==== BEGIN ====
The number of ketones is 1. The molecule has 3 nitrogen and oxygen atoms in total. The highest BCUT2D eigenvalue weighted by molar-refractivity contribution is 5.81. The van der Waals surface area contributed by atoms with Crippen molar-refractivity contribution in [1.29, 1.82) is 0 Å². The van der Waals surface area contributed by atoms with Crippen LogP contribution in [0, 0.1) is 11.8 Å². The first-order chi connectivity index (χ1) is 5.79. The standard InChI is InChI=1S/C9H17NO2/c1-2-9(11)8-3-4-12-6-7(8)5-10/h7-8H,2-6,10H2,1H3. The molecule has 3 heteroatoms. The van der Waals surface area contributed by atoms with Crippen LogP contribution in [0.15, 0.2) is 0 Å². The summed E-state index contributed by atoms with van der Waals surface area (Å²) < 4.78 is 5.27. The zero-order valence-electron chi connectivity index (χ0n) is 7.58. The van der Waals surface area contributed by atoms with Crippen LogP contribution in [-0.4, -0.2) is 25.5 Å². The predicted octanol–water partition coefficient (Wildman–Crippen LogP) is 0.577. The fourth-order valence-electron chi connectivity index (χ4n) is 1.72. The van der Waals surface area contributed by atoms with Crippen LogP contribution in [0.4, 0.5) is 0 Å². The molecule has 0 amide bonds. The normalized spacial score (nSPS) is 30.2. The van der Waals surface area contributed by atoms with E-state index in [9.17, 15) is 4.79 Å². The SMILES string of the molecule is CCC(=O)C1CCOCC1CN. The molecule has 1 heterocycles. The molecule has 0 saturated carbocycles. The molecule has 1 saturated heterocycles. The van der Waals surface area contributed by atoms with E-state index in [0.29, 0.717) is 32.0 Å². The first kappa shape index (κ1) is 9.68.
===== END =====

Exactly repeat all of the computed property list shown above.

The number of ketones is 1. The molecule has 3 nitrogen and oxygen atoms in total. The highest BCUT2D eigenvalue weighted by molar-refractivity contribution is 5.81. The van der Waals surface area contributed by atoms with Crippen molar-refractivity contribution in [1.29, 1.82) is 0 Å². The van der Waals surface area contributed by atoms with Crippen LogP contribution in [0, 0.1) is 11.8 Å². The first-order chi connectivity index (χ1) is 5.79. The standard InChI is InChI=1S/C9H17NO2/c1-2-9(11)8-3-4-12-6-7(8)5-10/h7-8H,2-6,10H2,1H3. The molecule has 3 heteroatoms. The van der Waals surface area contributed by atoms with Crippen LogP contribution in [0.15, 0.2) is 0 Å². The summed E-state index contributed by atoms with van der Waals surface area (Å²) < 4.78 is 5.27. The zero-order valence-electron chi connectivity index (χ0n) is 7.58. The van der Waals surface area contributed by atoms with Crippen LogP contribution in [-0.4, -0.2) is 25.5 Å². The predicted octanol–water partition coefficient (Wildman–Crippen LogP) is 0.577. The fourth-order valence-electron chi connectivity index (χ4n) is 1.72. The van der Waals surface area contributed by atoms with Crippen LogP contribution in [0.4, 0.5) is 0 Å². The molecule has 0 amide bonds. The normalized spacial score (nSPS) is 30.2. The van der Waals surface area contributed by atoms with E-state index in [9.17, 15) is 4.79 Å². The SMILES string of the molecule is CCC(=O)C1CCOCC1CN. The molecule has 1 heterocycles. The molecule has 0 saturated carbocycles. The molecule has 1 saturated heterocycles. The van der Waals surface area contributed by atoms with E-state index in [0.29, 0.717) is 32.0 Å². The first kappa shape index (κ1) is 9.68.